Date of Award


Degree Name



Public Health


Jeannie Concha


BACKGROUND: Substantial evidence indicates that low levels of Socioeconomic Status (SES) can have adverse psychosocial health implications in early childhood that can persist into adulthood. While there is extensive research about this relationship very little is known about the relationship between SES characteristics and adult psychosocial burden among Hispanic men. OBJECTIVE: This research aims to explore the associations between SES characteristics and childhood adverse experiences, adult perceived stress burden, and depressive symptoms among Hispanic men living in El Paso, Texas. METHODS: This research used data from a cross-sectional study of 100 adult men residing in El Paso, Texas in 2018. Participants completed a series of self-reported questions, including the Adverse Childhood Experiences (ACE), a short 10-item scale (abuse problems, parental separation or divorce, and four types of caregiver dysfunctional exposures such as witnessing domestic violence, parental mental illness, and parental incarceration), psychosocial feelings of perceived stress burden, depressive symptoms and SES characteristics described as education, income, employment status, and health insurance coverage. This research proposed that low levels of educational attainment, annual household income, employment status would have an inverse relationship with psychosocial factors (ACE, perceived stress burden and depressive symptoms). To identify self-reported responses of ACE, perceived stress burden and depressive symptoms questions, a score was created for each dependent variable. After adjusting for certain demographic characteristics (i.e., age, ethnicity), linear regression analyses were conducted to examine the relationship between SES characteristics and psychosocial experiences (ACE, perceived stress burden, and depressive symptoms,), generating six models. RESULTS: 1) The top reported ACE score among Hispanics was between 1-3, indicating the score of self-reported adverse childhood experiences; the top PHQ-2 score reported by Hispanics was between 1-3, indicating the number of self-reported experiences of depressive symptoms within the past two weeks; and the top reported score for perceived stress burden among Hispanics was zero, indicating not having had a stressful problem lasting more than 6 months. 2) After controlling for certain demographic and psychosocial factors, two linear regression models were statistically significant, perceived stress burden and depressive symptoms. CONCLUSION: Results for the linear regression did not show statistically significant associations in all the models, however, there was some evidence that household income and employment status were associated with ACE, however, the models were not significant, and health insurance with perceived stress burden, were statistically significant, consistent with published literature but given the low R-squared values, which suggest that the models really donâ??t explain much variation in the dependent variables and a large number of models increases the threat of false positive (type 1 error). RECOMMENDATIONS: Understanding the relationship between SES and psychosocial factors could give health care providers a deeper understanding of how to help patients experiencing psychosocial burden. Moreover, more population-based longitudinal studies are needed to clarify the mechanisms leading to Hispanic menâ??s psychosocial burden.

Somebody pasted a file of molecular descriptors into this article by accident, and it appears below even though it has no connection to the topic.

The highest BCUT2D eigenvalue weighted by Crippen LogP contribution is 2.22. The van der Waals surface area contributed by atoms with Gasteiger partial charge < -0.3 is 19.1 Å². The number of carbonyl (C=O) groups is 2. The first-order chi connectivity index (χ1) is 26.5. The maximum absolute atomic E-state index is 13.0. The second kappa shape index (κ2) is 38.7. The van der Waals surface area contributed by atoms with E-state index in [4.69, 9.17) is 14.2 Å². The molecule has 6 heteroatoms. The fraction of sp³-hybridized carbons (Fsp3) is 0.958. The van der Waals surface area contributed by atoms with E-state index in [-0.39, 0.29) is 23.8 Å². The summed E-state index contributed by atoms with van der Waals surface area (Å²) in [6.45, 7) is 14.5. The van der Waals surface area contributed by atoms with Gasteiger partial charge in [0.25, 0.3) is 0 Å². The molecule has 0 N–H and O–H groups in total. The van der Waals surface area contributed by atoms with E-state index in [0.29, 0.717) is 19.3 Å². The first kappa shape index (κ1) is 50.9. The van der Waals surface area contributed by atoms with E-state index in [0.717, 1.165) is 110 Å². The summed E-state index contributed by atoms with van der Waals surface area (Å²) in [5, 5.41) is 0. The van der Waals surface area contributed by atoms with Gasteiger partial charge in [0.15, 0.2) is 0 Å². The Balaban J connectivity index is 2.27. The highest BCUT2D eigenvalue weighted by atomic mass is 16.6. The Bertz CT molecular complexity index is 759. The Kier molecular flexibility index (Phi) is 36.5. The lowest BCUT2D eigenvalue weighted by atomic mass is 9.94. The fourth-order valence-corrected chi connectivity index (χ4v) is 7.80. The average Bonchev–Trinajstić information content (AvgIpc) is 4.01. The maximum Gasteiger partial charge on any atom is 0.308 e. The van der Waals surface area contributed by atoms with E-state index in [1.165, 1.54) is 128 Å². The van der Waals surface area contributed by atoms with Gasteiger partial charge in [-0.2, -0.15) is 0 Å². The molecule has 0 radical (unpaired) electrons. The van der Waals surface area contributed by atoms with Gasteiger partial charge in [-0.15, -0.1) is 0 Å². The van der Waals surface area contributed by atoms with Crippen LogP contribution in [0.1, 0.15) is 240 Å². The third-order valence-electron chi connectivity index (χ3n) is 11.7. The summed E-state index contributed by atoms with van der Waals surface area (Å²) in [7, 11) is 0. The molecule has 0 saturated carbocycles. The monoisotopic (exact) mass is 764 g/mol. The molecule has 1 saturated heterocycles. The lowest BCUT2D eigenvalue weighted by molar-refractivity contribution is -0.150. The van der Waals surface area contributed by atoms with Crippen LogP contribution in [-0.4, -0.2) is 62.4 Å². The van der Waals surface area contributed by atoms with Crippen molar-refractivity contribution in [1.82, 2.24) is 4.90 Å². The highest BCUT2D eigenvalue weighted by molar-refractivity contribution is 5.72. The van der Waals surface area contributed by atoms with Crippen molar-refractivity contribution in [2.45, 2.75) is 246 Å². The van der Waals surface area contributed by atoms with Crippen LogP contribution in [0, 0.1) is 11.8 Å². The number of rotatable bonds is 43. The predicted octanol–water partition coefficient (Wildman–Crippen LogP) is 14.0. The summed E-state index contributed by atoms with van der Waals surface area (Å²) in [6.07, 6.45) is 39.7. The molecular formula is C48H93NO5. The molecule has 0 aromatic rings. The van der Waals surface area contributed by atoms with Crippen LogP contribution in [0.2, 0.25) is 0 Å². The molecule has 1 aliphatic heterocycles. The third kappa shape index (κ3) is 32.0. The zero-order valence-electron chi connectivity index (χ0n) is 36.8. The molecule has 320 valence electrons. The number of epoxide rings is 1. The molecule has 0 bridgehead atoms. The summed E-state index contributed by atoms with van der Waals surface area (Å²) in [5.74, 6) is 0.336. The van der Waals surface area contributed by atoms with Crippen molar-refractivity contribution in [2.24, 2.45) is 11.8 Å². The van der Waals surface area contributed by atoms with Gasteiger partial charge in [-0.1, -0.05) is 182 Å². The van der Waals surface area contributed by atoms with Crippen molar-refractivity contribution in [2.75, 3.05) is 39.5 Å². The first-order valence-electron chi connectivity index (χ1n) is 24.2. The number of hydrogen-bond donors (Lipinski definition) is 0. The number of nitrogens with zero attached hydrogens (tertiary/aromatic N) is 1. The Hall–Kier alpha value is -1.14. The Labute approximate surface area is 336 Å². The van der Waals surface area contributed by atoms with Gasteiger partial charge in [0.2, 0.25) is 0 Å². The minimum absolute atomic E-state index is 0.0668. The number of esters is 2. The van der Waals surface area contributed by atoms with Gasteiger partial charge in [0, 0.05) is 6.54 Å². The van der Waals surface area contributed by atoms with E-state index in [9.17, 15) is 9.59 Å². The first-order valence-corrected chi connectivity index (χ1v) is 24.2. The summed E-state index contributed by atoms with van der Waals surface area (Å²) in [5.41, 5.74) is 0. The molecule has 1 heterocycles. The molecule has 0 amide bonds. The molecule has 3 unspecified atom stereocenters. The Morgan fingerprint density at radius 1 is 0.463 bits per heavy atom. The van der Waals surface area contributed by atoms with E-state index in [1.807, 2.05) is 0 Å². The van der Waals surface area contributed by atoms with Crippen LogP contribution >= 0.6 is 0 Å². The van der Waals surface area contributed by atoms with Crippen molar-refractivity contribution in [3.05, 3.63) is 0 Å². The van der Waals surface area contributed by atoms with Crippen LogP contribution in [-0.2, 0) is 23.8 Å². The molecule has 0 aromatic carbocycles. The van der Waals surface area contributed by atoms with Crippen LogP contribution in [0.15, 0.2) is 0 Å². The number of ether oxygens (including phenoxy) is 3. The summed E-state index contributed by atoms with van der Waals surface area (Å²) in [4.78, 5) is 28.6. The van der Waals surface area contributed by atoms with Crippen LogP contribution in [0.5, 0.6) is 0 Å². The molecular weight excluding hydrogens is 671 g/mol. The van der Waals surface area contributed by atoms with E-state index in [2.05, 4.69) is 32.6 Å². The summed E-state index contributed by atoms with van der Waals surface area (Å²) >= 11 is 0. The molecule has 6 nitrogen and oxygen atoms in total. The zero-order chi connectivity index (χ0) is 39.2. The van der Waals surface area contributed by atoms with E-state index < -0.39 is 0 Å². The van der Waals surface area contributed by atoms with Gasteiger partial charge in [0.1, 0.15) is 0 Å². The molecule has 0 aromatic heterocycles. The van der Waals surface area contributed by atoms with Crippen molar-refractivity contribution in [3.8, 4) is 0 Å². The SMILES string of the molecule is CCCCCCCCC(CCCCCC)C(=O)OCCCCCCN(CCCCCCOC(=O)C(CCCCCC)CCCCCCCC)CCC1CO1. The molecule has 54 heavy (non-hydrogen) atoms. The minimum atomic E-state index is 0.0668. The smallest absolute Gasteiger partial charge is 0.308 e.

Received from ProQuest

File Size

60 pages

File Format


Rights Holder

Sophia Marie Ornelas